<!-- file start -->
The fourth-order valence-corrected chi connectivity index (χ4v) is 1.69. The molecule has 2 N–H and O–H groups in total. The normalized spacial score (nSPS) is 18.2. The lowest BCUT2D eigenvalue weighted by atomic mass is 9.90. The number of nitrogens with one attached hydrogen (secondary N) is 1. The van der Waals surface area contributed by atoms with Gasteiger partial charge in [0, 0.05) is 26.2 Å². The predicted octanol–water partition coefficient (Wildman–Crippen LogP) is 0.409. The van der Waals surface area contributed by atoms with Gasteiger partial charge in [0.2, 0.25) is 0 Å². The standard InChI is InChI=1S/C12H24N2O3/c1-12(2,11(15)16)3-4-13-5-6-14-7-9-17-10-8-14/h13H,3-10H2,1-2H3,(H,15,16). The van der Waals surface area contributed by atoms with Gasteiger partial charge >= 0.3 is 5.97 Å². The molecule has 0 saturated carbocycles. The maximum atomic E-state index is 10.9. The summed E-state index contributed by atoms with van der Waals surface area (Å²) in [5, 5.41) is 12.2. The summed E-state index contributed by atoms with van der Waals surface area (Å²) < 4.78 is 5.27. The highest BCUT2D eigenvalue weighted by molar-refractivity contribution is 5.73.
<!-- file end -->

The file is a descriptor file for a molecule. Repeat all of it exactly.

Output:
The fourth-order valence-corrected chi connectivity index (χ4v) is 1.69. The molecule has 2 N–H and O–H groups in total. The normalized spacial score (nSPS) is 18.2. The lowest BCUT2D eigenvalue weighted by atomic mass is 9.90. The number of nitrogens with one attached hydrogen (secondary N) is 1. The van der Waals surface area contributed by atoms with Gasteiger partial charge in [0, 0.05) is 26.2 Å². The predicted octanol–water partition coefficient (Wildman–Crippen LogP) is 0.409. The van der Waals surface area contributed by atoms with Gasteiger partial charge in [0.2, 0.25) is 0 Å². The standard InChI is InChI=1S/C12H24N2O3/c1-12(2,11(15)16)3-4-13-5-6-14-7-9-17-10-8-14/h13H,3-10H2,1-2H3,(H,15,16). The van der Waals surface area contributed by atoms with Gasteiger partial charge >= 0.3 is 5.97 Å². The molecule has 0 saturated carbocycles. The maximum atomic E-state index is 10.9. The summed E-state index contributed by atoms with van der Waals surface area (Å²) in [5, 5.41) is 12.2. The summed E-state index contributed by atoms with van der Waals surface area (Å²) < 4.78 is 5.27. The highest BCUT2D eigenvalue weighted by molar-refractivity contribution is 5.73.